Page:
By Maddy Butcher
Look at a typical horseman or woman today. You’ll see the outfit isn’t a whole lot different from generations past. The jeans, button-down shirt, boots, and hat haven’t strayed far from their frontier roots.
It’s only when you look in the jeans’ back pocket, that you might see something new.
There’s a smartphone.
From Campfire to Web Surfing
We’re at a special time in the horse world. The past has given us an inspiring legacy of horsemanship and management. The present gives us access to the latest and greatest of virtually every aspect of horse work.
Are you a Traditionalist?
Or, are you always on the look out for new options?
Many say in today’s world, you can follow tradition AND be progressive. In fact, staying true to your roots while being open to new insights might just optimize your horsemanship skills.
“I’m not a school kid, but I love learning,” said horseman Mike Kevil, who has equal measures of skepticism and curiosity when it comes to new findings. Whether he’s considering a fellow horseman or a science review, Kevil likes to scrutinize beyond the flashy headlines.
“Tell me. But tell me Why. If I don’t know the Why, then I won’t apply it the right way. When you know the Why it gets exciting. That’s when the learning takes off.”
Randy Rieman might agree. He’s another horseman who’s excelled by respecting tradition while allowing room for new ideas.
“The best horsemen are humble, open-minded, and intelligent,” said Rieman of his peers. “They’re the best because they are consummate learners.”
But how do you know where to go when the volume of data is overwhelming? What do you believe when the boldest information isn’t always the most reliable?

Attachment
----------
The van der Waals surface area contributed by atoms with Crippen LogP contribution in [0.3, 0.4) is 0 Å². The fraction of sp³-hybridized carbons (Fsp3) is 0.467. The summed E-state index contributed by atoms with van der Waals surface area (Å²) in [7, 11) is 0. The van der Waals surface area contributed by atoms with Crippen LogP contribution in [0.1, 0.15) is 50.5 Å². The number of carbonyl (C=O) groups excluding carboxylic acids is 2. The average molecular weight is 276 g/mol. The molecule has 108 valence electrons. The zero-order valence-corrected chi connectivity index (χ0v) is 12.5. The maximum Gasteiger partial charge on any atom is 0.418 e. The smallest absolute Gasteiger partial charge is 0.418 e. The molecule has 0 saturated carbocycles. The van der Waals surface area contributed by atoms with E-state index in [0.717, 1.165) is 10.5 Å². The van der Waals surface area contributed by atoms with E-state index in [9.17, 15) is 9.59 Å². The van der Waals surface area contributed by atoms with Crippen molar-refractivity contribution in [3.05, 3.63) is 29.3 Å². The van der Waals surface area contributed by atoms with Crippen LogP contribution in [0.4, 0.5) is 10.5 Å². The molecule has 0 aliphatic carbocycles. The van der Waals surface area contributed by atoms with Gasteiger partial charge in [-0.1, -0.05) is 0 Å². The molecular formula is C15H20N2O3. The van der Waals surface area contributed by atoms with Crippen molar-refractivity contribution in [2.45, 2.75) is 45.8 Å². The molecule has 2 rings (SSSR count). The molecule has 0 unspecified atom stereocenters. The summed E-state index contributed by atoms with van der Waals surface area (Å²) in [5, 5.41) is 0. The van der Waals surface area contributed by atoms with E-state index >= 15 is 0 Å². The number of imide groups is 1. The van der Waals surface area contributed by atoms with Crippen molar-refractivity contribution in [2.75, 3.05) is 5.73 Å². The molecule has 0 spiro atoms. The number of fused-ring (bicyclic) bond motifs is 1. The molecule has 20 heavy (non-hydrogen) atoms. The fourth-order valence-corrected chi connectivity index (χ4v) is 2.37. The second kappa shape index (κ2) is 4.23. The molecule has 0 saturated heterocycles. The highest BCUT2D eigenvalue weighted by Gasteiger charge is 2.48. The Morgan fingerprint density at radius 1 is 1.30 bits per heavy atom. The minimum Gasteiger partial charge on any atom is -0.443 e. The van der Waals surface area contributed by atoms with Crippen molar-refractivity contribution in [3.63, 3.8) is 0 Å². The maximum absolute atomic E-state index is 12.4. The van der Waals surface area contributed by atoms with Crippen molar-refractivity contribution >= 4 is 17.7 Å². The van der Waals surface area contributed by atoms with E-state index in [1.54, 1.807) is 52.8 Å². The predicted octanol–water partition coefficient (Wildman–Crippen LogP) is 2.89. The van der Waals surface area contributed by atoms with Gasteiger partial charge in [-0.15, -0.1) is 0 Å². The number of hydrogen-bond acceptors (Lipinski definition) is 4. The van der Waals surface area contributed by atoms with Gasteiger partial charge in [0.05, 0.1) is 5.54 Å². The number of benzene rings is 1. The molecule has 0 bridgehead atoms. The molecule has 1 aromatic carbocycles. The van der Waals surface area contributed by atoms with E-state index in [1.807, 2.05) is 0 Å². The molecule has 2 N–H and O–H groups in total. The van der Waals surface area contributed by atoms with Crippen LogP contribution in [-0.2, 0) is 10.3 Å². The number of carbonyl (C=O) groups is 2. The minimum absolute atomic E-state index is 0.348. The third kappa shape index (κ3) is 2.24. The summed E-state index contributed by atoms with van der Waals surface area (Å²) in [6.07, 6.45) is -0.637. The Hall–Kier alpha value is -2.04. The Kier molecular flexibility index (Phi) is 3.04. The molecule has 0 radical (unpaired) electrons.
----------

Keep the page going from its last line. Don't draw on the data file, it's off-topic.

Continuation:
Academic research can be difficult to find and harder to understand. And great horsemanship often flies under the radar of your typical Google search.
Information on the Internet is like that table full of magazines in a doctor’s waiting room.
Most folks will thumb through entertainment magazines and look at pictures. Those magazines, regardless of their real worth, stay on top. Medical journals, which might just give patients the enlightenment they were looking for, remain buried and unread.
The scientific method – which involves forming a hypothesis, gathering and evaluating data, and producing results – is not an easy concept to grasp. Better-marketed options may get more attention, not because they’re correct, but because people are hired to make them easier to understand, more appealing, sexier.
The Internet has allowed us to self-educate, but results have been mixed.
When he first started his equine veterinary practice 24 years ago, Dr. Charles Abraham said his clients “didn’t have a dang clue about anything.” Now, said the Iowa vet, “about 75 percent of them are pretty well-educated. It’s really made a huge difference.”
But self-education comes with pitfalls, too.
Clients sometimes panic after plugging in their horses’ symptoms and confirming Worst Case Scenarios. Others try Do-It-Yourself diagnosis and get things horribly wrong.
“We get a lot more panic calls than we used to. And some clients have a false feeling of being able to diagnose and treat on their own,” said Abraham.
One need look no further than a popular Colorado State University study to see the prominence of online posers. The horse blanket report claimed to examine horses’ capacity to self-regulate, to “loft and layer” their coats. It described how blankets interfere with this process. Seemed to make perfect sense, but it was a complete ruse.